ISBN: 978-1400067121
Pages: 368
Genre: Historical Fiction; Contemporary Fiction
Rating: 4.5 out of 5

Book Summary: In her beloved New York Times bestsellers Snow Flower and the Secret Fan, Peony in Love, and, most recently, Shanghai Girls, Lisa See has brilliantly illuminated the potent bonds of mother love, romantic love, and love of country. Now, in her most powerful novel yet, she returns to these timeless themes, continu
I didn't like this book very much at all. Mainly this was due to two issues: this was picked by my book club before I had read the book preceeding this one (Shanghai Girls Shanghai Girls by Lisa See) and I really did not identify with the main main character, Joy, at all. (Her mother, the secondary main character, was much more sympathetic to me).

Let me explain:

So this book starts out right after a huge family altercation where Joy (19 years old, of Chinese heritage, but born and raised in the U.S.) finds out that her
Nek0 Neha (BiblioNyan)
Feb 07, 2017 Nek0 Neha (BiblioNyan) rated it it was amazing
Shelves: chinese-lit
“I remember the story Tao told me about the water buffalo and why it wore blinders. He said the animal’s suffering in this life was punishment for things it had done in a past life. Now I think of a different reason. To make an ox or water buffalo work so hard, it needs to be blinded and uninformed. That’s what the government is doing to the masses now. Why? Because peasants are China’s true beasts of burden. Still, no one blames Chairman Mao.”
Dreams of Joy by Lisa See is a powerful book,
Gloria Bernal
Jun 24, 2011 Gloria Bernal rated it it was amazing  ·  review of another edition
Shelves: favorites
My,oh my! I have to admit that I've often found history boring, and I never really thought I'd like to read about the plight of the Chinese during the reign of Mao-Tse-Tung, and all that went on during the Great Leap Forward, in the PRC (Peoples Republic of China). However, with Ms. See at the helm, the journey you make with Pearl back into Red China is unforgettable, literally.

Very strongly recommend the reading of Shanghai Girls first, to get the most out of this work. It was also wonderful. T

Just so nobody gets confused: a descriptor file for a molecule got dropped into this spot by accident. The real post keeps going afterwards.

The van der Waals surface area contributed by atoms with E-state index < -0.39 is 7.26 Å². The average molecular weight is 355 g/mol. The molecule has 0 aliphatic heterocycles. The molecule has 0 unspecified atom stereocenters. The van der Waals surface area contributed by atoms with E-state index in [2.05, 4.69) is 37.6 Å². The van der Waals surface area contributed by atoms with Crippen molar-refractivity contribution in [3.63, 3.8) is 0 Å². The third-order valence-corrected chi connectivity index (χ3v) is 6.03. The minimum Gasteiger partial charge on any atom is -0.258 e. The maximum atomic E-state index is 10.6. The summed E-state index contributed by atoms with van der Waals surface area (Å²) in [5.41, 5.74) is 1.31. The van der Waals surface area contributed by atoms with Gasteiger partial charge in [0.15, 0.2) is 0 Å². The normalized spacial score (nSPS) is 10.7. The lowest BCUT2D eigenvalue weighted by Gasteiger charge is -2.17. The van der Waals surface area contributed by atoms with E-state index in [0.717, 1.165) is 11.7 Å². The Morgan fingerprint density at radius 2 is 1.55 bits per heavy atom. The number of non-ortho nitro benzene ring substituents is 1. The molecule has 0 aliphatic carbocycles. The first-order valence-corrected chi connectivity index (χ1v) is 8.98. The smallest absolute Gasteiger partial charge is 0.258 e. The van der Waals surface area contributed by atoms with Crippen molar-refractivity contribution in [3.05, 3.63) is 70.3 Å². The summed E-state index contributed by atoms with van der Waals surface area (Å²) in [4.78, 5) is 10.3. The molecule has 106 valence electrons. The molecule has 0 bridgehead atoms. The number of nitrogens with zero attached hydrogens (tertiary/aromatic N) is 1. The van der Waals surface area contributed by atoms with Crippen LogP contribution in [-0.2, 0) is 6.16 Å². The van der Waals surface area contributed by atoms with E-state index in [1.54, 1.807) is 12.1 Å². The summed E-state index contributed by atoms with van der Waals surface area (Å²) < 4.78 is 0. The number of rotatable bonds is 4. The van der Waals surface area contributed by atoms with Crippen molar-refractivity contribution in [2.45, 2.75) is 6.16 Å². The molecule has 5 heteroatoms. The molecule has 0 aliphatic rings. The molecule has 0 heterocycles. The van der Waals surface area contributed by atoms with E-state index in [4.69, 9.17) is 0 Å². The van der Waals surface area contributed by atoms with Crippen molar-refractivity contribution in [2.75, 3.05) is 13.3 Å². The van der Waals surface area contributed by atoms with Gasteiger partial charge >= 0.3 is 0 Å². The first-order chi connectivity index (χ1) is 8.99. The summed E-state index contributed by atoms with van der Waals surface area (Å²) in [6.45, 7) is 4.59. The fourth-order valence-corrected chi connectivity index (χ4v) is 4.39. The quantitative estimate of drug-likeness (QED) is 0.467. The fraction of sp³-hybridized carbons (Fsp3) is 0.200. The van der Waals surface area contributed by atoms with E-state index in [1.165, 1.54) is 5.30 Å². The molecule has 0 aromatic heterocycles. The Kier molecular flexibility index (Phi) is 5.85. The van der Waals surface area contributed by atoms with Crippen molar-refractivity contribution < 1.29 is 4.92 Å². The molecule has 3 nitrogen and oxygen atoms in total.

Amy S
Jun 03, 2012 Amy S rated it it was amazing  ·  review of another edition
Just finished this book yesterday. I have to say, I was not a big fan of the first in the series, "Shanghai Girls." In fact, I went back to see what I rated it and was surprised to see I gave it a four! I was sure I must have left a three. I was not planning on reading the sequel at all, but a friend of mine had purchased the book and passed it on to me, where it has since sat on my shelf for six months until this week, where I couldn't put it down.

Wow. The character development, the writing, a
Eileen Souza
Finally - a proper ending to a story that started several years ago with Shanghai Girls. I have read them back to back, and I believe they must be read that way. They are two pieces of one book, not two separate novels.

Dreams of Joy does stand on it's own two feet - there are no extended "memory sequences" (thank god), and the story is entirely new - though still tinged with the deep feelings of the first novel. In this story we follow Joy and Pearl to China and the separate journeys that they e
Melissa Prange
Dreams of Joy was a decent story with vibrant settings and lackluster characters. I had never read the first book in the series, and after reading this one, I don't think I will bother to try it. Lisa See obviously has a talent for creating atmosphere and setting. Unfortunately, she doesn't appear to give the same exacting concern to her characters. After completing the novel, I realized that there were no characters in this book that I cared about. I either disliked them or was completely apath ...more
In "Dreams of Joy" See beautifully rounds the circle she began in "Shanghai Girls". In fact, one can argue that you can't really understand "Shanghai Girls" on a first reading because the sequel brings a two dimensional perspective to its predecessor.

See organizes her new novel in four sections -- The Tiger Leaps, The Rabbit Dodges, The Dog Grins, and The Dragon Rises. As in her previous work, it's fascinating to see how her main characters act against the background of their astrological signs
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Historical fiction? 6 141 Mar 10, 2012 07:03PM  
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  • Spring Moon: A Novel of China
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Lisa See is a Chinese-American author. Her books include Snow Flower and the Secret Fan (2005), Dragon Bones, and On Gold Mountain. She was named the 2001 National Woman of the Year, by the Organization of Chinese American Women. She lives in Los Angeles.

More about Lisa See...

Other Books in the Series

Shanghai Girls (2 books)
  • Shanghai Girls (Shanghai Girls #1)

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“As she spoke, I wanted to cry, because sometimes it's just so damn hard to be a mother. We have to wait and wait and wait for our children to open their hearts to us. And if that doesn't work, we have to bide our time and look for the moment of weakness when we can sneak back into their lives and they will see us and remember us for the people who love them unconditionally.” 43 likes
“Seeing something once is better than hearing about it a hundred times. Doing something once is better than seeing it a hundred times.” 26 likes